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American doctors are trying to solve the mystery of the darkening of the skin of a white man

34-year-old white man Tyler Monk began to get dark

34-year-old white man Tyler Monk began to get dark

A photo: Video frame

An unusual incident occurred in the American city of Louisiana, according to the online edition of a British newspaper. Daily Mail. 34-year-old white man Tyler Monk began to get dark literally every day in front of his wife and two daughters. Tyler went to a local dermatologist to solve the mystery of why his skin was turning from white to dark, and started a video blog about his problem in the hope that he would find others with similar experiences.

The start of an unusual skin reaction - blackening - the man himself associates with the start of taking the antidepressant Prozac

The start of an unusual skin reaction – blackening – the man himself associates with the start of taking the antidepressant Prozac

A photo: social networks

The start of an unusual skin reaction – blackening – the man himself associates with the start of taking the antidepressant Prozac, which he was prescribed for the treatment of anxiety and depression, but the withdrawal of the drug did not help the matter, Tyler’s skin continues to darken and becomes closer to a charcoal shade. Interestingly, this effect does not occur on the entire skin, but only in those places that are in contact with the sun – ears, face, legs (the part that shorts open), hands accessible to sunlight from under the T-shirt. Other symptoms were irritation and redness of the eyes, sensitivity of the skin. After the sun, a man feels as if he had been burned. The doctor ruled out autoimmune diseases, as well as poisoning. Tyler works as a pest control inspector and could theoretically be exposed to chemicals. Another version – genetic disorders, also did not justify itself. The young man continues to darken even if he no longer exposes his bare skin to the sunlight.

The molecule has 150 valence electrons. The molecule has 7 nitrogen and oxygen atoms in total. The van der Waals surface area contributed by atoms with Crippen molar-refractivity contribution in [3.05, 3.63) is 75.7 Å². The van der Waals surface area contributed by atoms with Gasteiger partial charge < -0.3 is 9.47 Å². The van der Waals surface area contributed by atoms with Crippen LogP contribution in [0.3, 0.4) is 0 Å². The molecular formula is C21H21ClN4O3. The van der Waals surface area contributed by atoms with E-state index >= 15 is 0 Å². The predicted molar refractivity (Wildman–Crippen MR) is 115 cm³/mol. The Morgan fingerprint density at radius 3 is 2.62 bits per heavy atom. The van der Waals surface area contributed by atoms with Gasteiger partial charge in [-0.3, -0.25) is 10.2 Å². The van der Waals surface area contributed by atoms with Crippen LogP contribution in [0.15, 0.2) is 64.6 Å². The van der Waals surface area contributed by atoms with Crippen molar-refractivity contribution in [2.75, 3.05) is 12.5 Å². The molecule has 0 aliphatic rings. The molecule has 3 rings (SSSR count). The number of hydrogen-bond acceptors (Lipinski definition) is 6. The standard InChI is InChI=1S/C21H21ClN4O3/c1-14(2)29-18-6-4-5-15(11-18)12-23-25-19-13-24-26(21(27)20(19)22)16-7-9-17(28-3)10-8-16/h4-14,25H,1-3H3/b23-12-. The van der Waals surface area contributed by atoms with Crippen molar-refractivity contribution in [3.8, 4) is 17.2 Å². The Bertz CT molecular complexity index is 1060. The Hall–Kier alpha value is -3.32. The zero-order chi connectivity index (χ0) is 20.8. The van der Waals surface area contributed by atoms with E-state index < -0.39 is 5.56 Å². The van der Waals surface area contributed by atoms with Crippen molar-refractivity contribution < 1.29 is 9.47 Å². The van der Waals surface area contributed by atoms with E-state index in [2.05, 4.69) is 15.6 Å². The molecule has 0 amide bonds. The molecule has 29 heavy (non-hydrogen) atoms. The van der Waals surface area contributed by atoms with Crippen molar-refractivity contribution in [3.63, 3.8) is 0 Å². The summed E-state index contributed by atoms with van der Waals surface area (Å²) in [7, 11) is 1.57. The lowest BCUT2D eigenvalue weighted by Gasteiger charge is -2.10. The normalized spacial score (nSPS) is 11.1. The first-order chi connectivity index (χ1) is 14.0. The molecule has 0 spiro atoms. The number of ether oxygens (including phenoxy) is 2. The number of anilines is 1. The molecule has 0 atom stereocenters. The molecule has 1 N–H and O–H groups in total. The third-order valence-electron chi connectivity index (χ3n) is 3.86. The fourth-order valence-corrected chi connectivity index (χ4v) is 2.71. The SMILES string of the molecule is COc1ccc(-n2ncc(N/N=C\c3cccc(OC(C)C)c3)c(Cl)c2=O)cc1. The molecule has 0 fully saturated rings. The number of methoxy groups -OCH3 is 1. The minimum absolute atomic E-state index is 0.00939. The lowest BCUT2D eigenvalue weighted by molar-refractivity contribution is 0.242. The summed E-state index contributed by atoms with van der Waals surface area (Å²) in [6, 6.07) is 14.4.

Tyler's skin continues to darken, getting closer to charcoal.

Tyler’s skin continues to darken, getting closer to charcoal.

A photo: social networks

Doctors do not rule out that Mr. Monk’s case is a rare individual reaction to the active substance of the antidepressant, fluoxetine.

In extremely rare cases, antidepressant drugs can actually cause the skin to produce excess melanin, the pigment that gives skin its color, but Mr. Monk’s skin changes are unique.

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